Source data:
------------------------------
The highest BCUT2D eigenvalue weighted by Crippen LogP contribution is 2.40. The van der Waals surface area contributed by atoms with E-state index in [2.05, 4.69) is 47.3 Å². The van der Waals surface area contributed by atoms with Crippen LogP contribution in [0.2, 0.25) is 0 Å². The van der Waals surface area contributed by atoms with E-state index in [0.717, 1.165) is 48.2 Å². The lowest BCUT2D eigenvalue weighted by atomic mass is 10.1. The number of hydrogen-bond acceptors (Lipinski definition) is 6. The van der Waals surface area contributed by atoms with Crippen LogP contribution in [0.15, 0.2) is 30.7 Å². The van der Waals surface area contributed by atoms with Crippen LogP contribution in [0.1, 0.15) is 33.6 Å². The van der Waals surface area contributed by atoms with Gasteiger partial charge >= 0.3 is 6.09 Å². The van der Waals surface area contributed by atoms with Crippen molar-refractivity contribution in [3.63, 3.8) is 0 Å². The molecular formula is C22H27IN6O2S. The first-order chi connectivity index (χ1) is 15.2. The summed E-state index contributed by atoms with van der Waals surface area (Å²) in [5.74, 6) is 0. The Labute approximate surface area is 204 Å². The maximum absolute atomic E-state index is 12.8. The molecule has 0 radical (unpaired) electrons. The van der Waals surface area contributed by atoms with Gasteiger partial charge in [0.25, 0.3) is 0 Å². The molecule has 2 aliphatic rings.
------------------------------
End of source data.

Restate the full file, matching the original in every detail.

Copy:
The highest BCUT2D eigenvalue weighted by Crippen LogP contribution is 2.40. The van der Waals surface area contributed by atoms with E-state index in [2.05, 4.69) is 47.3 Å². The van der Waals surface area contributed by atoms with Crippen LogP contribution in [0.2, 0.25) is 0 Å². The van der Waals surface area contributed by atoms with E-state index in [0.717, 1.165) is 48.2 Å². The lowest BCUT2D eigenvalue weighted by atomic mass is 10.1. The number of hydrogen-bond acceptors (Lipinski definition) is 6. The van der Waals surface area contributed by atoms with Crippen LogP contribution in [0.15, 0.2) is 30.7 Å². The van der Waals surface area contributed by atoms with Crippen LogP contribution in [0.1, 0.15) is 33.6 Å². The van der Waals surface area contributed by atoms with Gasteiger partial charge >= 0.3 is 6.09 Å². The van der Waals surface area contributed by atoms with Crippen molar-refractivity contribution in [3.63, 3.8) is 0 Å². The molecular formula is C22H27IN6O2S. The first-order chi connectivity index (χ1) is 15.2. The summed E-state index contributed by atoms with van der Waals surface area (Å²) in [5.74, 6) is 0. The Labute approximate surface area is 204 Å². The maximum absolute atomic E-state index is 12.8. The molecule has 0 radical (unpaired) electrons. The van der Waals surface area contributed by atoms with Gasteiger partial charge in [0.25, 0.3) is 0 Å². The molecule has 2 aliphatic rings.